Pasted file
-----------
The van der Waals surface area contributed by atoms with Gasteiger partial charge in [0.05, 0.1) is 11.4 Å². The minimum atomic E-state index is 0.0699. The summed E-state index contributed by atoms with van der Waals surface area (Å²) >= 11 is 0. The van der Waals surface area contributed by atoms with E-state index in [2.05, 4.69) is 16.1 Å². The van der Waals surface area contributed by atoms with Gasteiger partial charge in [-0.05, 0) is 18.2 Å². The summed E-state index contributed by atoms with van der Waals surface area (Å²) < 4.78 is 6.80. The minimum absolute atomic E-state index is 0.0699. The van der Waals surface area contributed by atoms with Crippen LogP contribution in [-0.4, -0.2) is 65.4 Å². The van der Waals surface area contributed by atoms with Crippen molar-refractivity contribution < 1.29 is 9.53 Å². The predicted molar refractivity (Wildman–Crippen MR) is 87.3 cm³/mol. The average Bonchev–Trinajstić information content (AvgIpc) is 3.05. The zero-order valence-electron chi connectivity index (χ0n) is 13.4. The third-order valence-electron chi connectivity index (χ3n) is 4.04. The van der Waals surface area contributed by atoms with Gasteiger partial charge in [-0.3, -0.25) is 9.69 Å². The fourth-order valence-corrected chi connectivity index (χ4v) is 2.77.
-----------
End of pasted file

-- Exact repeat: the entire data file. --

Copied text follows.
The van der Waals surface area contributed by atoms with Gasteiger partial charge in [0.05, 0.1) is 11.4 Å². The minimum atomic E-state index is 0.0699. The summed E-state index contributed by atoms with van der Waals surface area (Å²) >= 11 is 0. The van der Waals surface area contributed by atoms with E-state index in [2.05, 4.69) is 16.1 Å². The van der Waals surface area contributed by atoms with Gasteiger partial charge in [-0.05, 0) is 18.2 Å². The summed E-state index contributed by atoms with van der Waals surface area (Å²) < 4.78 is 6.80. The minimum absolute atomic E-state index is 0.0699. The van der Waals surface area contributed by atoms with Crippen LogP contribution in [-0.4, -0.2) is 65.4 Å². The van der Waals surface area contributed by atoms with Crippen molar-refractivity contribution < 1.29 is 9.53 Å². The predicted molar refractivity (Wildman–Crippen MR) is 87.3 cm³/mol. The average Bonchev–Trinajstić information content (AvgIpc) is 3.05. The zero-order valence-electron chi connectivity index (χ0n) is 13.4. The third-order valence-electron chi connectivity index (χ3n) is 4.04. The van der Waals surface area contributed by atoms with Gasteiger partial charge in [-0.3, -0.25) is 9.69 Å². The fourth-order valence-corrected chi connectivity index (χ4v) is 2.77.